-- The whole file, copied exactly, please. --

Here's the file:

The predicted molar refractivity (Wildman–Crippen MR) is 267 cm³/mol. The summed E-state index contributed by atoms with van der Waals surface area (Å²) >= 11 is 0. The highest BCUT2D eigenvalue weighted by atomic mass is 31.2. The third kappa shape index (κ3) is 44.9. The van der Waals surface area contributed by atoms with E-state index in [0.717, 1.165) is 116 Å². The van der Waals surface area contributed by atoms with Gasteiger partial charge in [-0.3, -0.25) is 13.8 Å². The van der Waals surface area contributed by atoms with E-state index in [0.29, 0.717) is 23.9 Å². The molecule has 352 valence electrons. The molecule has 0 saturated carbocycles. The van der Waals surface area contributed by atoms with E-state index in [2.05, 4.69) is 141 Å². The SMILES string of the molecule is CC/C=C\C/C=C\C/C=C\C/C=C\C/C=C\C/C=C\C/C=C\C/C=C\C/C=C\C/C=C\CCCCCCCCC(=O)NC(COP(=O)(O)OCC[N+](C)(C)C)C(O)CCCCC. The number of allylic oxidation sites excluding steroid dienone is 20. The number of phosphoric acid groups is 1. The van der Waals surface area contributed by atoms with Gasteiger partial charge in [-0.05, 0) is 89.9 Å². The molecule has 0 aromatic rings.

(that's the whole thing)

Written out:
The predicted molar refractivity (Wildman–Crippen MR) is 267 cm³/mol. The summed E-state index contributed by atoms with van der Waals surface area (Å²) >= 11 is 0. The highest BCUT2D eigenvalue weighted by atomic mass is 31.2. The third kappa shape index (κ3) is 44.9. The van der Waals surface area contributed by atoms with E-state index in [0.717, 1.165) is 116 Å². The van der Waals surface area contributed by atoms with Gasteiger partial charge in [-0.3, -0.25) is 13.8 Å². The van der Waals surface area contributed by atoms with E-state index in [0.29, 0.717) is 23.9 Å². The molecule has 352 valence electrons. The molecule has 0 saturated carbocycles. The van der Waals surface area contributed by atoms with E-state index in [2.05, 4.69) is 141 Å². The SMILES string of the molecule is CC/C=C\C/C=C\C/C=C\C/C=C\C/C=C\C/C=C\C/C=C\C/C=C\C/C=C\C/C=C\CCCCCCCCC(=O)NC(COP(=O)(O)OCC[N+](C)(C)C)C(O)CCCCC. The number of allylic oxidation sites excluding steroid dienone is 20. The number of phosphoric acid groups is 1. The van der Waals surface area contributed by atoms with Gasteiger partial charge in [-0.05, 0) is 89.9 Å². The molecule has 0 aromatic rings.